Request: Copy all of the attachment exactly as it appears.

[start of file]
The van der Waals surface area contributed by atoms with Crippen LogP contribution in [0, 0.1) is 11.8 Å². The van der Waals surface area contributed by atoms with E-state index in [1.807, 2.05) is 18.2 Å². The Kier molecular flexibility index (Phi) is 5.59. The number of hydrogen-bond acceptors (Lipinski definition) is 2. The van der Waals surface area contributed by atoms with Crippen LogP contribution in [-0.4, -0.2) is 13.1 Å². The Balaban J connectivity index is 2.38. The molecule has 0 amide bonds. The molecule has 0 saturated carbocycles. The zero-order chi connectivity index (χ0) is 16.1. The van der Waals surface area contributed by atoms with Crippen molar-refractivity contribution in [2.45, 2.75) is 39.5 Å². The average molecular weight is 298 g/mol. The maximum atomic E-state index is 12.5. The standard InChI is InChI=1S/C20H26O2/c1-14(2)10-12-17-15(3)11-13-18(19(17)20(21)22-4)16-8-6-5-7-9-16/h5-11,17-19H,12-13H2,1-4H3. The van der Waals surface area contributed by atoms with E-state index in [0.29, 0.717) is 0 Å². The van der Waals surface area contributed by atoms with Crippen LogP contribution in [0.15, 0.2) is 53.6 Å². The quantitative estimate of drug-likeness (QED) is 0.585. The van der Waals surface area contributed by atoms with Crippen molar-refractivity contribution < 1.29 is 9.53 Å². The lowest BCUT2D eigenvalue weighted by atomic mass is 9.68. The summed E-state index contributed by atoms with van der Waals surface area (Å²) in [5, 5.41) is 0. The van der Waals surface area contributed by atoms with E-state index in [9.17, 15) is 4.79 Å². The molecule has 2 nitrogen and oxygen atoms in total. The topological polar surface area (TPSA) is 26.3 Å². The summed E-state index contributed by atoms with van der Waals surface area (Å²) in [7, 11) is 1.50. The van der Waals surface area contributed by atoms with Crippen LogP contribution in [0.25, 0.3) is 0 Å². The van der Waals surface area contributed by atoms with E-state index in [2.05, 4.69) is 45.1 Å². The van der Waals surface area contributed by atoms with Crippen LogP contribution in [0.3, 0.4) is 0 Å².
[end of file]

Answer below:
The van der Waals surface area contributed by atoms with Crippen LogP contribution in [0, 0.1) is 11.8 Å². The van der Waals surface area contributed by atoms with E-state index in [1.807, 2.05) is 18.2 Å². The Kier molecular flexibility index (Phi) is 5.59. The number of hydrogen-bond acceptors (Lipinski definition) is 2. The van der Waals surface area contributed by atoms with Crippen LogP contribution in [-0.4, -0.2) is 13.1 Å². The Balaban J connectivity index is 2.38. The molecule has 0 amide bonds. The molecule has 0 saturated carbocycles. The zero-order chi connectivity index (χ0) is 16.1. The van der Waals surface area contributed by atoms with Crippen molar-refractivity contribution in [2.45, 2.75) is 39.5 Å². The average molecular weight is 298 g/mol. The maximum atomic E-state index is 12.5. The standard InChI is InChI=1S/C20H26O2/c1-14(2)10-12-17-15(3)11-13-18(19(17)20(21)22-4)16-8-6-5-7-9-16/h5-11,17-19H,12-13H2,1-4H3. The van der Waals surface area contributed by atoms with E-state index in [0.29, 0.717) is 0 Å². The van der Waals surface area contributed by atoms with Crippen LogP contribution in [0.15, 0.2) is 53.6 Å². The quantitative estimate of drug-likeness (QED) is 0.585. The van der Waals surface area contributed by atoms with Crippen molar-refractivity contribution < 1.29 is 9.53 Å². The lowest BCUT2D eigenvalue weighted by atomic mass is 9.68. The summed E-state index contributed by atoms with van der Waals surface area (Å²) in [5, 5.41) is 0. The van der Waals surface area contributed by atoms with E-state index in [9.17, 15) is 4.79 Å². The molecule has 2 nitrogen and oxygen atoms in total. The topological polar surface area (TPSA) is 26.3 Å². The summed E-state index contributed by atoms with van der Waals surface area (Å²) in [7, 11) is 1.50. The van der Waals surface area contributed by atoms with Crippen LogP contribution in [0.25, 0.3) is 0 Å². The van der Waals surface area contributed by atoms with E-state index in [2.05, 4.69) is 45.1 Å². The van der Waals surface area contributed by atoms with Crippen LogP contribution in [0.3, 0.4) is 0 Å².